There are many people who find being around insects uncomfortable. This is understandable, and only likely to get worse as technology gives these multi-legged critters augmented bodies to roam around with. [tech_support], for one, welcomes our new arthropod overlords, and has even built them a sweet new ride to get around in.
The build follows the usual hallmarks of a self-balancing bot, with a couple of interesting twists. There’s twin brushed motors for drive, an an Arduino Uno running the show. Instead of the more usual pedestrian IMUs however, this rig employs the Bosch BNO055 Absolute Orientation Sensor. This combines a magnetometer, gyroscope, and accelerometer all on a single die, and handles all the complicated sensor fusion maths onboard. This allows it to output simpler and more readily usable orientation data.
The real party piece is even more interesting, however. Rather than radio control or a line following algorithm, this self-balancer instead gets its very own insect pilot. The insect is placed in a small chamber with ultrasonic sensors used to determine its position. The insect may then control the movement of the bot by moving around this chamber itself. The team have even developed a variety of codes to dial in the sensor system for different types of insect.
It’s not the first time we’ve seen insects augmented with robotic hardware, and we doubt it will be the last. If you’re working on a mad science project of your own, drop us a line. Video after the break.
Continue reading “Augmented Arthropod Gets A Self-Balancing Ride”
Some plants react quickly enough for our senses to notice, such as a Venus flytrap or mimosa pudica. Most of the time, we need time-lapse photography at a minimum to notice while more exotic sensors can measure things like microscopic pores opening and closing. As with any sensor reading, those measurements can be turned into action through a little trick we call automation. [Harpreet Sareen] and [Pattie Maes] at MIT brought these two ideas together in a way which we haven’t seen before where a plant has taken the driver’s seat in a project called Elowan. Details are sparse but the concept is easy enough to grasp.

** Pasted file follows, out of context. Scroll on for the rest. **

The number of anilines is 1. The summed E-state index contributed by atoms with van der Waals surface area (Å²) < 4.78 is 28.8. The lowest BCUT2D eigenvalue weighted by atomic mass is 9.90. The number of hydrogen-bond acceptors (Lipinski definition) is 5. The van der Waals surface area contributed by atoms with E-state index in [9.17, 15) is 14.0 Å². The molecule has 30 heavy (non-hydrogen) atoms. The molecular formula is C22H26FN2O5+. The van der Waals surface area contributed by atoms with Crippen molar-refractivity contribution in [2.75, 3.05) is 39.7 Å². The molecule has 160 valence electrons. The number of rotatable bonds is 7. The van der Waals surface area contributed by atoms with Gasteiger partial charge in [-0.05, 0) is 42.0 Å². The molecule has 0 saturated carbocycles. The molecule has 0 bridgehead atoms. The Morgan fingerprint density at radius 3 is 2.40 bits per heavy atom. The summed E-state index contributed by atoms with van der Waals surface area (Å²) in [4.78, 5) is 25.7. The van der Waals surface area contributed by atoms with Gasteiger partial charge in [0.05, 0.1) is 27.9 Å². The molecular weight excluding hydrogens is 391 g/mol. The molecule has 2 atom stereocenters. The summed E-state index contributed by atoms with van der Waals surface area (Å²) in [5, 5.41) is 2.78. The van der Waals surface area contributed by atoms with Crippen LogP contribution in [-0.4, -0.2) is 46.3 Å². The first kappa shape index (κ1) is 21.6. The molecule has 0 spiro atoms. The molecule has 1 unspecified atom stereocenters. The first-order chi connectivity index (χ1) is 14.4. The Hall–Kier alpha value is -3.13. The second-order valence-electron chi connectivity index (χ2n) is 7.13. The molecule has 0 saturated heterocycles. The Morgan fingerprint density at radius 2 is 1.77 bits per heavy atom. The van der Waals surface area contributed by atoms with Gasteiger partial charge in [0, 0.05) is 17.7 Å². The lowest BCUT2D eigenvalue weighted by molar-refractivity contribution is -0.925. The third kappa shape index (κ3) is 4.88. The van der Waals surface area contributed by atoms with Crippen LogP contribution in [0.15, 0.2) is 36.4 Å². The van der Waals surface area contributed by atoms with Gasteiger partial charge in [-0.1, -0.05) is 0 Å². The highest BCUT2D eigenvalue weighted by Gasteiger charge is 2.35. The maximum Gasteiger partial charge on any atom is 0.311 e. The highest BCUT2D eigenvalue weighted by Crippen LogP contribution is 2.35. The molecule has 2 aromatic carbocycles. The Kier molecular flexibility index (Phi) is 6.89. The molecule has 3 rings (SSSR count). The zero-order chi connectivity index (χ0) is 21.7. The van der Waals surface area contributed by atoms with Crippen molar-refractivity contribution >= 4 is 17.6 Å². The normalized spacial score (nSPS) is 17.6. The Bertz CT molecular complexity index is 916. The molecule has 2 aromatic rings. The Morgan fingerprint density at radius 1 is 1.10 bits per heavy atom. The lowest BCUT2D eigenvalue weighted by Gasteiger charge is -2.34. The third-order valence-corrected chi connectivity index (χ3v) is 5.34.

We are not sure if this qualifies as a full-fledged cyborg or if this is a case of a robot using biological sensors. Maybe it all depends on which angle you present this mixture of plant and machine. Perhaps it is truly is the symbiotic relationship that the project claims it to be. The robot would not receive any instructions without the plant and the plant would receive sub-optimal light without the robot. What other ways could plants be integrated into robotics to make it a bona fide cyborg?
Continue reading “Cyborg, Or Leafy Sensor Array?”
You step out of the audience onto a stage, and a hypnotist hands you a potato chip. The chip is salty and crunchy and you are convinced the chip is genuine. Now, replace the ordinary potato chip with a low-sodium version and replace the hypnotist with an Arduino. [Nimesha Ranasinghe] at the University of Maine’s Multisensory Interactive Media Lab wants to trick people into eating food with less salt by telling our tongues that we taste more salt than the recipe calls for with the help of electrical pulses controlled by everyone’s (least) favorite microcontroller.
Eating Cheetos with chopsticks is a famous lifehack but eating unsalted popcorn could join the list if these chopsticks take hold and people want to reduce their blood pressure. Salt is a flavor enhancer, so in a way, this approach can supplement any savory dish.
Smelling is another popular machine hack in the kitchen, and naturally, touch is popular beyond phone screens. You have probably heard some good audio hacks here, and we are always seeing fascination stuff with video.